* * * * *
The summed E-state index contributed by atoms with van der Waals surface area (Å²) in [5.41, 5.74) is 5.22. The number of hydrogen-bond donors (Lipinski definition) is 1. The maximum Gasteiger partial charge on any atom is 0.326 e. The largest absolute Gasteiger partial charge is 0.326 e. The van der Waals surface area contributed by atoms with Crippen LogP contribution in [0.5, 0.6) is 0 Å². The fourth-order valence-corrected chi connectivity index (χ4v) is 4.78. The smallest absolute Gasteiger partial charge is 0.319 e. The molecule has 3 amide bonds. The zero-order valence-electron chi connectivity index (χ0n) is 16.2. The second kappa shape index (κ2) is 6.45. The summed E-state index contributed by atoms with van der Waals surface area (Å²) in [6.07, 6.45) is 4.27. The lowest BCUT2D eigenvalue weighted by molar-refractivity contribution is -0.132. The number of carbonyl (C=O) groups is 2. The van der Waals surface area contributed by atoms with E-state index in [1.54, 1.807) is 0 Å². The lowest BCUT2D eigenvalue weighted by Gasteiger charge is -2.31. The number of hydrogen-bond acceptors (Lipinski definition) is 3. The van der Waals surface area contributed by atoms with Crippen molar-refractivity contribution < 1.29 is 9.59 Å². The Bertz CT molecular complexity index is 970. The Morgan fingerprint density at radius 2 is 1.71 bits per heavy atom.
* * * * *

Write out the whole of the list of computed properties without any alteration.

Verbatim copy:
The summed E-state index contributed by atoms with van der Waals surface area (Å²) in [5.41, 5.74) is 5.22. The number of hydrogen-bond donors (Lipinski definition) is 1. The maximum Gasteiger partial charge on any atom is 0.326 e. The largest absolute Gasteiger partial charge is 0.326 e. The van der Waals surface area contributed by atoms with Crippen LogP contribution in [0.5, 0.6) is 0 Å². The fourth-order valence-corrected chi connectivity index (χ4v) is 4.78. The smallest absolute Gasteiger partial charge is 0.319 e. The molecule has 3 amide bonds. The zero-order valence-electron chi connectivity index (χ0n) is 16.2. The second kappa shape index (κ2) is 6.45. The summed E-state index contributed by atoms with van der Waals surface area (Å²) in [6.07, 6.45) is 4.27. The lowest BCUT2D eigenvalue weighted by molar-refractivity contribution is -0.132. The number of carbonyl (C=O) groups is 2. The van der Waals surface area contributed by atoms with E-state index in [1.54, 1.807) is 0 Å². The lowest BCUT2D eigenvalue weighted by Gasteiger charge is -2.31. The number of hydrogen-bond acceptors (Lipinski definition) is 3. The van der Waals surface area contributed by atoms with Crippen molar-refractivity contribution < 1.29 is 9.59 Å². The Bertz CT molecular complexity index is 970. The Morgan fingerprint density at radius 2 is 1.71 bits per heavy atom.